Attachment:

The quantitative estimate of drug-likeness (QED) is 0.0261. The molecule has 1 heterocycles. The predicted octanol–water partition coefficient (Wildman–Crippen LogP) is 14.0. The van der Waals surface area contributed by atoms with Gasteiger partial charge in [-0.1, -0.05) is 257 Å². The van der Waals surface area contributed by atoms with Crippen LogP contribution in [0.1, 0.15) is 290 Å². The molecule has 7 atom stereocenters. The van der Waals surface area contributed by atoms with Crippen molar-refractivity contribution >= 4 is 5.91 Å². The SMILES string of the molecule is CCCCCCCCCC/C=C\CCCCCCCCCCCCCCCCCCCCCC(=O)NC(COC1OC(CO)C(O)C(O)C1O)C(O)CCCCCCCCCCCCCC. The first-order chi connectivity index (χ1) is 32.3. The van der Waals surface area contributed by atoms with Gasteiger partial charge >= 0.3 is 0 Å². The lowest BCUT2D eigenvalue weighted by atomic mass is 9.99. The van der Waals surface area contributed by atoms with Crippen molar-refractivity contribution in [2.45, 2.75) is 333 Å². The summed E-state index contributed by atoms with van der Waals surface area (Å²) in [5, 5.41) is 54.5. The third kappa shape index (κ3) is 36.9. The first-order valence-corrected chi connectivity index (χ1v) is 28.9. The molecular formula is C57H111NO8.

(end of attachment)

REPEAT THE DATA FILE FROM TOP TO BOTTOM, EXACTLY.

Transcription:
The quantitative estimate of drug-likeness (QED) is 0.0261. The molecule has 1 heterocycles. The predicted octanol–water partition coefficient (Wildman–Crippen LogP) is 14.0. The van der Waals surface area contributed by atoms with Gasteiger partial charge in [-0.1, -0.05) is 257 Å². The van der Waals surface area contributed by atoms with Crippen LogP contribution in [0.1, 0.15) is 290 Å². The molecule has 7 atom stereocenters. The van der Waals surface area contributed by atoms with Crippen molar-refractivity contribution >= 4 is 5.91 Å². The SMILES string of the molecule is CCCCCCCCCC/C=C\CCCCCCCCCCCCCCCCCCCCCC(=O)NC(COC1OC(CO)C(O)C(O)C1O)C(O)CCCCCCCCCCCCCC. The first-order chi connectivity index (χ1) is 32.3. The van der Waals surface area contributed by atoms with Gasteiger partial charge >= 0.3 is 0 Å². The lowest BCUT2D eigenvalue weighted by atomic mass is 9.99. The van der Waals surface area contributed by atoms with Crippen molar-refractivity contribution in [2.45, 2.75) is 333 Å². The summed E-state index contributed by atoms with van der Waals surface area (Å²) in [5, 5.41) is 54.5. The third kappa shape index (κ3) is 36.9. The first-order valence-corrected chi connectivity index (χ1v) is 28.9. The molecular formula is C57H111NO8.